Standardized Tests Add Unnecessary Stress for Students

Kristen Catterson, Editor of Global

With a myriad of exams that have encroached on Castaic High’s third school year, many students have begun to feel performance anxiety set in—and question if their effort is wasted. 

As a teenager in my junior year, I’ve only just begun to feel the pressure of the testing season. The California Assessment of Student Performance and Progress (CAASPP) monopolizes the crucial month of April, which Advance Placement (AP) teachers take advantage of to prepare their students for the grueling exams awaiting them in May. Even after June 2, my glorious last day of school, I’m not in the clear. Students all over the country will be taking the Scholastic Aptitude Test (SAT)—and this will be my second time.

Many of these assessments are used for college admissions, where university employees will glance at applicants’ scores, grade point average (GPA), and extracurriculars. However, research suggests the CAASPP, SAT, and AP exams and courses are counterproductive for the students who are completing them.

The CAASPP is a mere memory at this point– two weeks wasted staring at laptop screens and scrolling mindlessly through an interface badly needing a redesign. California’s special cocktail of questions investigates high school students’ knowledge of language arts, science, and math. 

Despite California’s constant enforcement of the test, students feel their work is going to waste. Results arrive by August, approximately two months after the previous school year concludes. Administrations claim these results indicate how effective teachers’ lessons are, but how does it help the students and their instructors? Teachers can’t view the results and cover lessons again—their students are in a whole new grade level by then, taking different classes.

Furthermore, especially for the science and math portions of state assessments, students taking different courses are all tested on the same standards. For example, in 9th grade I took biology, 10th AP Biology, 11th chose not to take science, and in 12th I will take physics. Since the CAASPP includes chemistry, students like me will not understand some of the questions being asked of them. Is it fair to evaluate students on standards they’ve never seen before because specific classes are not required?

Additionally, reports of scores are released to the public for every year of testing, and viewers can even filter them by site and school year. For instance, in the 2018 to 2019 school year, William S. Hart High School averaged 80.08% of students meeting English language arts standards, and only 43.53% met math standards. 

 Moving along, AP exams are another beast high school students tackle each year. The courses attract students with the allure of earning college credit and a GPA boost for a high school class. However, there are many flaws to this way of thinking, namely the fact that anyone can take these. 

“I would say that two thirds of the students taking my class each year did not belong there. And they dragged down the course for the students who did,” stated John Tierney from The Atlantic. This would cause the fail rate of AP exams to increase over time due to underqualified students enrolling in a class not suited for their level.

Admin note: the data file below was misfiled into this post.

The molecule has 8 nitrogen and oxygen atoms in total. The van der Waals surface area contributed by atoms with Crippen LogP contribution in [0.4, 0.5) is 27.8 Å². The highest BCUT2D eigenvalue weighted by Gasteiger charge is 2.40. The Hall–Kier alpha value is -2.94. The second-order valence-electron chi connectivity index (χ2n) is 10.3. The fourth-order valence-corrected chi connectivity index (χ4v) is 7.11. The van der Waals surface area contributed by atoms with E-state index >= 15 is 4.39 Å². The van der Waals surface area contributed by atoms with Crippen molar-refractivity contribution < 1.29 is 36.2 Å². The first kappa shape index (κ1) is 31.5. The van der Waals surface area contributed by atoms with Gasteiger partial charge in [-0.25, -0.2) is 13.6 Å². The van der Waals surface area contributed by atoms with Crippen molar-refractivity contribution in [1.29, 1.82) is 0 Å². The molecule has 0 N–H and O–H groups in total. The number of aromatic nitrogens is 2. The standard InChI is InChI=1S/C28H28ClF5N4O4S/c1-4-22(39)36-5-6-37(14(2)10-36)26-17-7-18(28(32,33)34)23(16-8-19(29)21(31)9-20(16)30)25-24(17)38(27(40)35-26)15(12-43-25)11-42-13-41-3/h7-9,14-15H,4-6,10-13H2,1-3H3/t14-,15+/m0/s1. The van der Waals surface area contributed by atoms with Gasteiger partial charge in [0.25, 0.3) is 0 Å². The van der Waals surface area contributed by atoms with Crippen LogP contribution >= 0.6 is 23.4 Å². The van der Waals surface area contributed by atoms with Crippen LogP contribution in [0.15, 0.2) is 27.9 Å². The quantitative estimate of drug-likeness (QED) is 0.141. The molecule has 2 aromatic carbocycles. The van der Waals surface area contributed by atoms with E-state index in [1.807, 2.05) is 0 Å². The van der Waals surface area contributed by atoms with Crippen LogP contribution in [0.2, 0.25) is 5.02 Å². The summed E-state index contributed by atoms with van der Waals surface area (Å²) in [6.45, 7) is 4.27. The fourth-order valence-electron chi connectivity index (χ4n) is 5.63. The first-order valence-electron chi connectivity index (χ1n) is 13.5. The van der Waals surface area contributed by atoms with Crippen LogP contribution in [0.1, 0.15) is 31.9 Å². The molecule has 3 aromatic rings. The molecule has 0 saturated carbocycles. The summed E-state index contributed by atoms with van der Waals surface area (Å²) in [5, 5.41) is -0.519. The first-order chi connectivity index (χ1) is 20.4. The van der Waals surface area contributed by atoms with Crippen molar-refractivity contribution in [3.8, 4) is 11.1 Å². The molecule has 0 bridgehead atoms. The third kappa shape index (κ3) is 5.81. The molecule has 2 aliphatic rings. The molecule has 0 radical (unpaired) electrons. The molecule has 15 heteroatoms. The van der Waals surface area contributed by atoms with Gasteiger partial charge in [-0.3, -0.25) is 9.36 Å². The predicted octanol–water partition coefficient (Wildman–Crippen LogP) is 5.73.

Although students who achieve a score of three or higher on AP exams have been shown to perform better in college, some passing scores may not even count for college credit. Prestigious universities will instead reject AP scores as college credit, or only count the highest of scores. For example, Princeton requires a minimum score of a five, the highest possible result, in order to receive college credit for AP Biology. AP students, who often take a plethora of advanced courses, are driven by the promise of college credit. If a student received a four on their AP Biology exam, and couldn’t receive their promised credit, their hours of study time and $100 exam fee were exhausted.

Lastly, the SAT is finally being recognized as ineffective. Universities across the country are changing college applications to be SAT-optional, although MIT recently reversed this policy. Forbes pointed out that students’ scores who retake the SAT increase by 100 points on average, therefore the SAT measures retained knowledge through time and practice. The SAT measures how well students can study over a small period of time, and some on how well they cram the information. According to Forbes, GPA more accurately assesses students’ academic behavior over a much longer period—their whole high school career.

Moreover, according to the Washington Post, the SAT favors affluent families such as caucasian and Asian students. These wealthy households are able to afford tutors for months, and sometimes years, in advance to prepare their children. Additionally, according to College Board, only 5% of all SAT test-takers are Black. Because affluent students are more likely to take the exam and score the highest, this presents an unfair advantage to students of color and those who are impoverished. 

Even though I have the choice of opting out of the SAT and AP exams, I am unfortunately at the College Board’s mercy. The possibility of scoring high enough on these assessments—to increase the likelihood of receiving acceptance into prestigious universities—is motivation alone. Conserving money on college courses that could end up costing thousands of dollars is also a shiny incentive. By the end of high school, I will have spent over $800 in exam fees. Undoubtedly, students similar to myself around the country feel the need to suffer through these courses and exams. 

Although the CAASPP and SAT have proven to not be indicative of students’ academic abilities, and AP exams and courses prove to be a scourge, these exams are not likely to disappear anytime soon.